Thursday, September 2, 2010

Thoughts / Fringe

The series follows a Federal Bureau of Investigation "Fringe Division" team based in Boston, Massachusetts under the supervision of Homeland Security. The team uses unorthodox "fringe" science and FBI investigative techniques to investigate "the Pattern", a series of unexplained, often ghastly occurrences that are happening all over the world." - Wikipedia

This show does a heck of a lot of things right. If you loved X-Files, there's a good chance you'll love this show, especially once it gets into the meat and potatoes.

The first handful of episodes, maybe about 8 or 9, I found to be pretty slow, especially watching them recently for a second time. Once you get into the episodes featuring Mr. Jones, things really pick up and get wildly interesting. Even when the show is talking about interrogating dead guys, and reading images from an eyeball, Fringe finds a way to surprise me. Teleportation, time-travel, and alternate dimensions, Fringe covers all the big sci-fi topics.

From Phillip Broyles to Charlie Francis. I really love all the characters in Fringe. Walter Bishop probably being my favorite. At times he serves as the comic relief, but most times he unknowingly becomes the center of the bio-terrorist activities. Which makes for some amazing moments when the viewer finds out how involved Walter really is.

Peter seems to be a much more important character in season 2 and going on towards season 3. Which is a good thing. His character wasn't used all that much in season 1 once he didn't really have to babysit his father as much.

Olivia Dunham is a tough FBI agent, and more often than not the main character of the show. At first she's just going along for the ride, trying to solve any and every mystery that comes her way. Eventually though, she takes center stage and becomes even more important to the main mythology of the show. When Olivia was a child she was part of an experiment in Jacksonville, Florida. As Fringe progresses she steadily learns how special she really is.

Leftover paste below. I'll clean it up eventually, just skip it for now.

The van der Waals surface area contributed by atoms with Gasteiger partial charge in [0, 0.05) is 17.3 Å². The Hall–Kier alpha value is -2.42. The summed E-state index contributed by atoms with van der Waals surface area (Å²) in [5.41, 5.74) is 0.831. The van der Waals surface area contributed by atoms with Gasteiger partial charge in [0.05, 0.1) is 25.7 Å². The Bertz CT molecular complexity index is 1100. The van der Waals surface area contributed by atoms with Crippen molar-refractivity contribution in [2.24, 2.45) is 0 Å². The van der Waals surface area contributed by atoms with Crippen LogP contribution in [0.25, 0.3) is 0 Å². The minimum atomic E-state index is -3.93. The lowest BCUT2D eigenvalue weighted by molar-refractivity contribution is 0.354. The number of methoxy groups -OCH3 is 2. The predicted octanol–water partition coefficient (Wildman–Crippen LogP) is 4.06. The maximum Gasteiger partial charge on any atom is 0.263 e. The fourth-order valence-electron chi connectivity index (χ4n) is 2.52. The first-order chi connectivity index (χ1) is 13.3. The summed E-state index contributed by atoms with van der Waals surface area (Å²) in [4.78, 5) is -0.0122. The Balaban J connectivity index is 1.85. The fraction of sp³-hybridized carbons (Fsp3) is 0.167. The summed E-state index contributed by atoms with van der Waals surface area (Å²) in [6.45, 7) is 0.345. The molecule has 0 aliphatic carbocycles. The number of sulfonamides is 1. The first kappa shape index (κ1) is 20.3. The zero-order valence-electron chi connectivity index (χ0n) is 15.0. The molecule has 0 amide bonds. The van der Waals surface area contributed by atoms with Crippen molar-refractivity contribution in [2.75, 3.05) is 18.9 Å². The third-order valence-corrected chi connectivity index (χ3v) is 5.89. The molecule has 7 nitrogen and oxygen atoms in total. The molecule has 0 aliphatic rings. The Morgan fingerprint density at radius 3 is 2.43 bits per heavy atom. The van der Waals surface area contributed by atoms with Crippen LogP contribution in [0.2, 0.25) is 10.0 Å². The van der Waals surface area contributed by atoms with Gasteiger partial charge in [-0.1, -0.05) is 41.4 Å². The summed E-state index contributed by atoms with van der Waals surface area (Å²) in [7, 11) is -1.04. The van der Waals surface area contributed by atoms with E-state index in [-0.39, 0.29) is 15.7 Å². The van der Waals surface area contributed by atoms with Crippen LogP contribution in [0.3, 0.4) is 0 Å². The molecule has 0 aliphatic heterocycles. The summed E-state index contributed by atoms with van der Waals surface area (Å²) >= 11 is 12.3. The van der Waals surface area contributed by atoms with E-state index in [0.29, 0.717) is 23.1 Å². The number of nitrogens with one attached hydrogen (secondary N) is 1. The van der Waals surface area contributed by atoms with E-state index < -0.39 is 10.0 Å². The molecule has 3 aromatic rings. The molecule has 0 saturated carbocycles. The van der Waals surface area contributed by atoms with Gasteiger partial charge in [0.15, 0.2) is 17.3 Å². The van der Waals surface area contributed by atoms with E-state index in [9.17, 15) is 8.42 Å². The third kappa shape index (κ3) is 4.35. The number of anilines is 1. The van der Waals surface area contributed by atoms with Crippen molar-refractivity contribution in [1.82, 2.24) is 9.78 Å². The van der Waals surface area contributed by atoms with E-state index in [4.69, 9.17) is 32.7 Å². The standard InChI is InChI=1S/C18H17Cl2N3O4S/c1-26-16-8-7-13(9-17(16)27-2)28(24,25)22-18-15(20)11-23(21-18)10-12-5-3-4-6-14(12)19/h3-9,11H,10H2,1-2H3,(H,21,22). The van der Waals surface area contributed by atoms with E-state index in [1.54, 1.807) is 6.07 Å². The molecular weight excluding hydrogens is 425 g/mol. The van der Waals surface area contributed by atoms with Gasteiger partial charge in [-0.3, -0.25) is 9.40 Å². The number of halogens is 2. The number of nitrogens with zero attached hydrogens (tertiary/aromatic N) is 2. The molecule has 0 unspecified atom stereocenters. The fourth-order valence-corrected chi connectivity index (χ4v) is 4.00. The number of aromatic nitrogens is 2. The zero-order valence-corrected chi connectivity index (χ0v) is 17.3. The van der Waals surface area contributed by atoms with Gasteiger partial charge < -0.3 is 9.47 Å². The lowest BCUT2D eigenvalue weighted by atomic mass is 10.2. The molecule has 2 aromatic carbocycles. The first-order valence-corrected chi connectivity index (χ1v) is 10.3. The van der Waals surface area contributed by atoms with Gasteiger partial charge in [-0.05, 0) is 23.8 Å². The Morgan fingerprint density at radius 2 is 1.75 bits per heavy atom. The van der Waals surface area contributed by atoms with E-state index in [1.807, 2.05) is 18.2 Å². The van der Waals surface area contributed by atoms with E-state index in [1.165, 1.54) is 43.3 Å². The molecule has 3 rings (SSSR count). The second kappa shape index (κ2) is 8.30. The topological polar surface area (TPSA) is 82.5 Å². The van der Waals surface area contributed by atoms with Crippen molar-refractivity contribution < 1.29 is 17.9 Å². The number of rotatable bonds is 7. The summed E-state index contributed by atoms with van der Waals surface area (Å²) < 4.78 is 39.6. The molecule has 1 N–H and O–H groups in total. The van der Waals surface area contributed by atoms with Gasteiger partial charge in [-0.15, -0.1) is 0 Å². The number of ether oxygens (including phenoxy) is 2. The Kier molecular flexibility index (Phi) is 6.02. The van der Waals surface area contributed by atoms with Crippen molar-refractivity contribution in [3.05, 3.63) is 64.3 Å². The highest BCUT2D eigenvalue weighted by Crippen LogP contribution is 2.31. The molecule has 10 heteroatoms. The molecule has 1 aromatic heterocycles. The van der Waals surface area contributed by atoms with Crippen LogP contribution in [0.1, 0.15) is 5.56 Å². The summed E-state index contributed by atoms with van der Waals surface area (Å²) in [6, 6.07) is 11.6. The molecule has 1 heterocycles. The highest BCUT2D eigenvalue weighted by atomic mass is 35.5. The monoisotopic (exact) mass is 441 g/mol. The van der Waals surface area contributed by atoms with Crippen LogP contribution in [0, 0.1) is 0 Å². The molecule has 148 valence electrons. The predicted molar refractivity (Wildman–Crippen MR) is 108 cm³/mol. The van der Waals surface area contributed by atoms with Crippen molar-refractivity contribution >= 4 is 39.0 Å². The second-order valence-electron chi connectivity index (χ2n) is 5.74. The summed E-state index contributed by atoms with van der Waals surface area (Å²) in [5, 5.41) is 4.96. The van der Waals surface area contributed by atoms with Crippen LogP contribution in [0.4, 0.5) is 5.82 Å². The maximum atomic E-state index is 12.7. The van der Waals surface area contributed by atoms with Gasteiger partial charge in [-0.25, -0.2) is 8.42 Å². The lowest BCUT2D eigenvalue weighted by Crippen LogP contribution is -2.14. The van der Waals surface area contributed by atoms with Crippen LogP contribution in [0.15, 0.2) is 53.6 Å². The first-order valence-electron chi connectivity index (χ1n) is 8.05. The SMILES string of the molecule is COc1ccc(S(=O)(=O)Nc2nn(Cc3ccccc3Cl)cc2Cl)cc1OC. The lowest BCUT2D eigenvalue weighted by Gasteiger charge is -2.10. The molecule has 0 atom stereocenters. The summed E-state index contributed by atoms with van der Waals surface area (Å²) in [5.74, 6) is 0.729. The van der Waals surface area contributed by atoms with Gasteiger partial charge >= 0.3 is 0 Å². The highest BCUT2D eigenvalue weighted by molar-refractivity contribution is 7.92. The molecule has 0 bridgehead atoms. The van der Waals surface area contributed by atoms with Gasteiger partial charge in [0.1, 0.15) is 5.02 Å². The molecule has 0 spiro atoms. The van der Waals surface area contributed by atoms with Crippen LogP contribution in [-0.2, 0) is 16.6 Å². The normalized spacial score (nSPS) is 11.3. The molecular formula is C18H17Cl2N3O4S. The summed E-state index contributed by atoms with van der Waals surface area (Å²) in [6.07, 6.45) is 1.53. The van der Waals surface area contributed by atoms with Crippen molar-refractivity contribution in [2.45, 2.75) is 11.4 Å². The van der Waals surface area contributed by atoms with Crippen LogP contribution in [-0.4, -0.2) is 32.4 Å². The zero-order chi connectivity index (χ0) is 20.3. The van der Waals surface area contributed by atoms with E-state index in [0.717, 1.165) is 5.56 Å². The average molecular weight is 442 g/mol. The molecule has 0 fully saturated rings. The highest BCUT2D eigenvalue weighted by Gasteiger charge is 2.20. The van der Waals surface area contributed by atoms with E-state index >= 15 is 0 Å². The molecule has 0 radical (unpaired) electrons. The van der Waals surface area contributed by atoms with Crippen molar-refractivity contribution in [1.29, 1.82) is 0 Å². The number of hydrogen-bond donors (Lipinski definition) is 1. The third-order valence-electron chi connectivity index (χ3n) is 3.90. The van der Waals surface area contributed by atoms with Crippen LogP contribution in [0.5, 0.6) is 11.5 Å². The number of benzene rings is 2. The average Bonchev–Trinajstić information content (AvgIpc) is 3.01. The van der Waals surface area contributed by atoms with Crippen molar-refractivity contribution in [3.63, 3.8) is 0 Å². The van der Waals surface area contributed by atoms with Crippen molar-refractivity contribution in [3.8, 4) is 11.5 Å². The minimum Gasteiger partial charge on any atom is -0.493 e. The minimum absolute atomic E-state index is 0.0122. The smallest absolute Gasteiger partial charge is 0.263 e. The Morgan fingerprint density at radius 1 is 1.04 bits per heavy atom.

Season 2 started a bit slow out of the gate, just as I thought season 1 did. But I understand why they needed to write it that way. You need to get all the viewers, new and old, on the same page before unleashing serious mythology episodes. They need to make sure they don't lose anybody while telling great stories.

They also had that musical dream episode in season 2 that I'm not really that fond of, I didn't think it fit into a show like this. That episode was about Walter though, and we all know how random the thoughts in his head can be, poor guy. I'm expecting a bit of a slow start in season 3, although I am excited to see what happens after the crazyness that went on at the end of season 2. I don't even think filler episodes are going to be as bland this time around, as long as they keep up with the theme that ended season 2.

Mark your calenders for September 23rd, season 3 of Fringe starts up. Odd numbered episodes and even numbered episodes are going to play a role this season, at least for the first half of 22 episodes. If you watched season 2 you should have a good idea of what that means. It's a strange way to run a show, but I hope it works out great. I'm looking forward to it!